The machining industry has traditionally been an important economic influence for East Wurttemberg where the Leitz Company is located. Leitz has a social commitment to the location and to the industry. With other companies in the region, Leitz started the endowed chair for Production Engineering Machining at the University of Aalen and also funds the program. In the early 1990s Leitz established the “Jazz Lights” jazz festival held annually in East Wurttemberg. This allows Leitz to support an art form that is poorly funded while bringing young people together throughout the world. Leitz also supports the LIGNORAMA Wood and Tool Museum in Riedau, Upper Austria. Its purpose is to convey technical information on the subject of wood, biology and environmental protection as well as humankind’s dependence on nature in the most vivid and exciting way possible.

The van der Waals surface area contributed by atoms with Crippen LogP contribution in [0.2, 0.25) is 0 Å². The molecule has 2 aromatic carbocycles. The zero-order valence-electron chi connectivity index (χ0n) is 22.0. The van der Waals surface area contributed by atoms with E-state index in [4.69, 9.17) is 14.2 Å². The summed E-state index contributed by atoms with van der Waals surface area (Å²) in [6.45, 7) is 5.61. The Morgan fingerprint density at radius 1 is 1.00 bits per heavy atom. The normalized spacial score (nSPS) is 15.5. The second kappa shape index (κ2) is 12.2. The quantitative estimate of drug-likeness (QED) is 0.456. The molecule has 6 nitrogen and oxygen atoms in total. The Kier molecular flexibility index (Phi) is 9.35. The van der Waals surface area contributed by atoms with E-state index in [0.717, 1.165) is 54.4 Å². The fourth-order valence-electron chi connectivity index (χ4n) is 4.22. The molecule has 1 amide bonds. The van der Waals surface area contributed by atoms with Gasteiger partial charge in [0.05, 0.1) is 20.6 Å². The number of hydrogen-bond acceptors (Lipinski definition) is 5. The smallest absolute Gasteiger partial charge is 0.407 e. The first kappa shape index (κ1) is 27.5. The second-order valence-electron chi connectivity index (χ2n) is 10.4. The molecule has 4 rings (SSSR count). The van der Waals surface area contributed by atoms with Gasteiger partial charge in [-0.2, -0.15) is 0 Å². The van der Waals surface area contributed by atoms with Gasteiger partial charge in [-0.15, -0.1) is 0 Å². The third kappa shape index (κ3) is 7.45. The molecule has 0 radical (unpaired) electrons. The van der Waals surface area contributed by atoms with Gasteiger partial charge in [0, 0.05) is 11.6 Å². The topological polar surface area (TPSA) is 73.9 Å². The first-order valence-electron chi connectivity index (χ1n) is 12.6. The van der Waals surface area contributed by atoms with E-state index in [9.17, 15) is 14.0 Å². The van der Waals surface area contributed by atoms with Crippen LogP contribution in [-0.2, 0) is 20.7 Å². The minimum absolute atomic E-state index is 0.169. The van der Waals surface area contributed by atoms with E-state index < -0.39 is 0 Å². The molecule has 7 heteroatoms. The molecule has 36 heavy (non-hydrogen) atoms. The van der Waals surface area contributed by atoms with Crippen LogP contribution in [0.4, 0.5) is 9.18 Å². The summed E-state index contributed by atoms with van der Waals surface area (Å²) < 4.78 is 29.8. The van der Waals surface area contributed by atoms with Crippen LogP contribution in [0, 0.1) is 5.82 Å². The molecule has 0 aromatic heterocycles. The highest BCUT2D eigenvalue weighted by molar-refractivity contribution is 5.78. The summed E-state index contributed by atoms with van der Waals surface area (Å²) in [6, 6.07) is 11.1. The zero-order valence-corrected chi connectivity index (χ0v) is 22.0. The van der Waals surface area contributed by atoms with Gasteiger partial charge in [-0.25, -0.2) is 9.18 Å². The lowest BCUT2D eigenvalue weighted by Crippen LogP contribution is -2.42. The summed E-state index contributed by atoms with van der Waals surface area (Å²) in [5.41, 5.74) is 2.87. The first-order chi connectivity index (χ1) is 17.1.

Leitz is a family Company and is still owned by Dr. Cornelia and Monika Brucklacher. The late Dr. Dieter Brucklacher shaped the development of Leitz for more than 40 years and the International service and training centre in Oberkochen has recently been named in his honour. Leitz turnover was 230 million Euros in 2017 with 65% of the product exported to every continent on the planet except Antarctica. Mahler says 70% of sales are new tooling but 30% is in servicing. “We have daily contact with our customers, we know what’s going on and we support them in what they are doing now and what they will be doing in the future.” Albert Einstein once said “More than the past, it is the future that interests me, since that’s where I intend to live.”